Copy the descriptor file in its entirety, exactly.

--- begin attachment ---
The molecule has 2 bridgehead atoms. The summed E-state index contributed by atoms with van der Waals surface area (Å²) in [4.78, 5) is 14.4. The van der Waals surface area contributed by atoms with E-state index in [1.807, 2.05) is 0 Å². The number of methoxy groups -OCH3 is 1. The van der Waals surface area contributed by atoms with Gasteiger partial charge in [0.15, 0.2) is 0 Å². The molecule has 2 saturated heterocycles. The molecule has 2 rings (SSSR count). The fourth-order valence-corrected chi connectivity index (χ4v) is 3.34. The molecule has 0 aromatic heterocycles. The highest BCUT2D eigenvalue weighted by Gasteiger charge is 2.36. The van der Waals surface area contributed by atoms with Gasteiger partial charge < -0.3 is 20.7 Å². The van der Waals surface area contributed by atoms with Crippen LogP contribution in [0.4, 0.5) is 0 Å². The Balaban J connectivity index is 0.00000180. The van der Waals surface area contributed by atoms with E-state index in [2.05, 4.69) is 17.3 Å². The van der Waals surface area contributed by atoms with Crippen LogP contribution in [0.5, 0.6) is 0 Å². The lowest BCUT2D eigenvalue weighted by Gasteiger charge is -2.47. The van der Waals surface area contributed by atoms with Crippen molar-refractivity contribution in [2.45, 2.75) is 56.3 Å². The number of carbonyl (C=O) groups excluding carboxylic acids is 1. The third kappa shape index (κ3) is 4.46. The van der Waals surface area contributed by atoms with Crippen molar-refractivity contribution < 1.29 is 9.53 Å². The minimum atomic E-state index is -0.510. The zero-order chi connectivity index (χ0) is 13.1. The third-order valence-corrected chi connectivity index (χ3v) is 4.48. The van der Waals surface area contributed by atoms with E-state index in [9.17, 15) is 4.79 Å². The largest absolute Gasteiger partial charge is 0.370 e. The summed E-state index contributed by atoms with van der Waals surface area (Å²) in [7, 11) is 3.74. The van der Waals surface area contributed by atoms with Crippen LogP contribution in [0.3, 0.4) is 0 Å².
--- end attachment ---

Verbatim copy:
The molecule has 2 bridgehead atoms. The summed E-state index contributed by atoms with van der Waals surface area (Å²) in [4.78, 5) is 14.4. The van der Waals surface area contributed by atoms with E-state index in [1.807, 2.05) is 0 Å². The number of methoxy groups -OCH3 is 1. The van der Waals surface area contributed by atoms with Gasteiger partial charge in [0.15, 0.2) is 0 Å². The molecule has 2 saturated heterocycles. The molecule has 2 rings (SSSR count). The fourth-order valence-corrected chi connectivity index (χ4v) is 3.34. The molecule has 0 aromatic heterocycles. The highest BCUT2D eigenvalue weighted by Gasteiger charge is 2.36. The van der Waals surface area contributed by atoms with Gasteiger partial charge < -0.3 is 20.7 Å². The van der Waals surface area contributed by atoms with Crippen LogP contribution in [0.4, 0.5) is 0 Å². The Balaban J connectivity index is 0.00000180. The van der Waals surface area contributed by atoms with E-state index in [2.05, 4.69) is 17.3 Å². The van der Waals surface area contributed by atoms with Crippen LogP contribution in [0.5, 0.6) is 0 Å². The lowest BCUT2D eigenvalue weighted by Gasteiger charge is -2.47. The van der Waals surface area contributed by atoms with Crippen molar-refractivity contribution in [2.45, 2.75) is 56.3 Å². The number of carbonyl (C=O) groups excluding carboxylic acids is 1. The third kappa shape index (κ3) is 4.46. The van der Waals surface area contributed by atoms with Crippen molar-refractivity contribution < 1.29 is 9.53 Å². The minimum atomic E-state index is -0.510. The zero-order chi connectivity index (χ0) is 13.1. The third-order valence-corrected chi connectivity index (χ3v) is 4.48. The van der Waals surface area contributed by atoms with E-state index in [9.17, 15) is 4.79 Å². The largest absolute Gasteiger partial charge is 0.370 e. The summed E-state index contributed by atoms with van der Waals surface area (Å²) in [7, 11) is 3.74. The van der Waals surface area contributed by atoms with Crippen LogP contribution in [0.3, 0.4) is 0 Å².